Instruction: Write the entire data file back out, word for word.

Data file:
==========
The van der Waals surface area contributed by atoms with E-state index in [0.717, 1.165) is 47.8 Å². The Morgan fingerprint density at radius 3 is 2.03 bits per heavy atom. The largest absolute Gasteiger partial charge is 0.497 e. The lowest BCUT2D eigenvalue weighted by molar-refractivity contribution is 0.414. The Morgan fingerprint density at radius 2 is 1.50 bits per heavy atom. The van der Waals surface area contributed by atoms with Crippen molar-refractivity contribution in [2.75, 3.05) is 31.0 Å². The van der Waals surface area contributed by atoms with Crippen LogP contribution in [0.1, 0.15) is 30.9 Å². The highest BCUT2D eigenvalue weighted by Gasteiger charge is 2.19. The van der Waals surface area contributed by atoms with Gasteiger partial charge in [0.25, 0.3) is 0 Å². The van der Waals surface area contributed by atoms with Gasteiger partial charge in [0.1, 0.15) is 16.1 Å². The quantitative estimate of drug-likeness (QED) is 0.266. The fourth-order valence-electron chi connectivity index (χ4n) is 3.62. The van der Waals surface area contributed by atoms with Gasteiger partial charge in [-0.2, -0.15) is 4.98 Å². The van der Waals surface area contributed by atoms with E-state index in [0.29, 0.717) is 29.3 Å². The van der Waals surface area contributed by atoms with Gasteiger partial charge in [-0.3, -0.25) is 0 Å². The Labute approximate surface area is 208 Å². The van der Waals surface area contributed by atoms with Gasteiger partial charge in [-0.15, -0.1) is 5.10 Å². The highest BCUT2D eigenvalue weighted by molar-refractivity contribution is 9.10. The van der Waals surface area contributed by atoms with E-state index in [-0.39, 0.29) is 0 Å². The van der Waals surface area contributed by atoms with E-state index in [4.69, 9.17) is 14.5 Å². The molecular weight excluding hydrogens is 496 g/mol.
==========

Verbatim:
The van der Waals surface area contributed by atoms with E-state index in [0.717, 1.165) is 47.8 Å². The Morgan fingerprint density at radius 3 is 2.03 bits per heavy atom. The largest absolute Gasteiger partial charge is 0.497 e. The lowest BCUT2D eigenvalue weighted by molar-refractivity contribution is 0.414. The Morgan fingerprint density at radius 2 is 1.50 bits per heavy atom. The van der Waals surface area contributed by atoms with Crippen molar-refractivity contribution in [2.75, 3.05) is 31.0 Å². The van der Waals surface area contributed by atoms with Crippen LogP contribution in [0.1, 0.15) is 30.9 Å². The highest BCUT2D eigenvalue weighted by Gasteiger charge is 2.19. The van der Waals surface area contributed by atoms with Gasteiger partial charge in [0.25, 0.3) is 0 Å². The van der Waals surface area contributed by atoms with Gasteiger partial charge in [0.1, 0.15) is 16.1 Å². The quantitative estimate of drug-likeness (QED) is 0.266. The fourth-order valence-electron chi connectivity index (χ4n) is 3.62. The van der Waals surface area contributed by atoms with Gasteiger partial charge in [-0.2, -0.15) is 4.98 Å². The van der Waals surface area contributed by atoms with E-state index in [0.29, 0.717) is 29.3 Å². The van der Waals surface area contributed by atoms with Gasteiger partial charge in [-0.3, -0.25) is 0 Å². The Labute approximate surface area is 208 Å². The van der Waals surface area contributed by atoms with Gasteiger partial charge in [-0.15, -0.1) is 5.10 Å². The highest BCUT2D eigenvalue weighted by molar-refractivity contribution is 9.10. The van der Waals surface area contributed by atoms with E-state index in [-0.39, 0.29) is 0 Å². The van der Waals surface area contributed by atoms with E-state index in [4.69, 9.17) is 14.5 Å². The molecular weight excluding hydrogens is 496 g/mol.